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Hospitals Starting Trend toward Renewables

November 11, 2014 By Karen Henry

hospital-soloar energy manageWhile the use of renewable energy is relatively uncommon in the healthcare sector, several healthcare systems are breaking away from the traditional fossil-fuel energy model, Modern Healthcare reports.

Boston-based hospital system Partners HealthCare, for example, will purchase about 26 percent of the energy its facilities use from renewable sources. Through a power purchase agreement with TransCanada, Partners has steadily increased the proportion of energy coming from renewable sources every year over the last few years.

George Washington University Hospital (GWUH) in Washington expects to get more than a third of its electricity from solar-energy sources by the end of 2015. The hospital partnered with George Washington University and American University to launch the Capital Partners Solar Project. Duke Energy Renewables will provide the institutions with 123 kWh of solar PV power generated from 243,000 solar panels at three sites in North Carolina. Under the deal, GWUH and its partners will pay a fixed price for the solar energy at a lower total price than they are currently paying for energy.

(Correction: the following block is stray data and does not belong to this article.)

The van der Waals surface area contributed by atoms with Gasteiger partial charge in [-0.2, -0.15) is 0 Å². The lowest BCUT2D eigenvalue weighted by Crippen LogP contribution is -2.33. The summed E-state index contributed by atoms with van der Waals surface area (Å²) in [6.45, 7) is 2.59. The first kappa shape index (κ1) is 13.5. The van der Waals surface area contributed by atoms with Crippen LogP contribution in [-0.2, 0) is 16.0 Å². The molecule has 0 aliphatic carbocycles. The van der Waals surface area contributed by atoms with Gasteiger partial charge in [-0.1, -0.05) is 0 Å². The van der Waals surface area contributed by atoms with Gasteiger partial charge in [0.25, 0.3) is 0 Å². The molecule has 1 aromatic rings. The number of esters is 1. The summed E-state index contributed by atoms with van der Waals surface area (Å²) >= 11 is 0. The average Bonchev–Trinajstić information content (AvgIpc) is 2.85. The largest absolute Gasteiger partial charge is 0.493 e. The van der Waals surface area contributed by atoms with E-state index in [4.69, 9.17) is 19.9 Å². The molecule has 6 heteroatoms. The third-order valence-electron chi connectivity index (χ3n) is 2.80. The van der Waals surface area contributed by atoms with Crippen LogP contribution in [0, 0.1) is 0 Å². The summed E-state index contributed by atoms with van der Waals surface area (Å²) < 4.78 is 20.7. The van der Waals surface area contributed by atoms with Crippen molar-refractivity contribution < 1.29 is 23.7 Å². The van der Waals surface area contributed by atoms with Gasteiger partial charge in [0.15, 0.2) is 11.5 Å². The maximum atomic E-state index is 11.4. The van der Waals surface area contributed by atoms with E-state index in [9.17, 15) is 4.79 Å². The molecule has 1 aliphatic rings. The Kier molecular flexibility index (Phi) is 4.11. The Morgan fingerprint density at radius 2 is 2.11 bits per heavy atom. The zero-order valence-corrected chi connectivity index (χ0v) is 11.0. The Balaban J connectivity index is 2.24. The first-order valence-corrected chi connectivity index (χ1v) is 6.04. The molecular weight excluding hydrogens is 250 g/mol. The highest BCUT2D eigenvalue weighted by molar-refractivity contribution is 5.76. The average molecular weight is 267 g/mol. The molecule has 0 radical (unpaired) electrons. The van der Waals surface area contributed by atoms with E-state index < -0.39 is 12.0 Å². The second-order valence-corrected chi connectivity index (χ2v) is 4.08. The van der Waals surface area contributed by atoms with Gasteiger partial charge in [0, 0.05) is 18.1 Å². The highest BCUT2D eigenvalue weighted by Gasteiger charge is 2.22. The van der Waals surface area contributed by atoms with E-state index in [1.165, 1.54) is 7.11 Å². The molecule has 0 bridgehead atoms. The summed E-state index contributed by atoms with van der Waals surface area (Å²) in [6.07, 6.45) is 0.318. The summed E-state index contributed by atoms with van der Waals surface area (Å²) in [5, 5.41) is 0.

Main Line Health, Thomas Jefferson University Hospitals and Thomas Jefferson University, Aria Health, Magee Rehabilitation, Christiana Care Health System and the Albert Einstein Healthcare Network have purchased about 200 million kWh a year under a 10-year purchase agreement with the Locust Ridge II wind facility, one of Pennsylvania’s largest wind-power projects. Main Line and its partners also buy renewable energy certificates from the Locust Ridge II project.

Providence Newberg Medical Center in Oregon and Gundersen Health System in LaCross, Wis., get 100 percent of their power from renewable sources. Providence Newberg buys all of its electricity through Portland General Electric’s Clean Wind program, while Gundersen co-owns two wind turbine projects, pipes landfill gas to an engine that powers a large outpatient campus, creates steam energy with a biomass boiler and uses a dairy digester system to turn manure into electricity.

Photo via Shutterstock.

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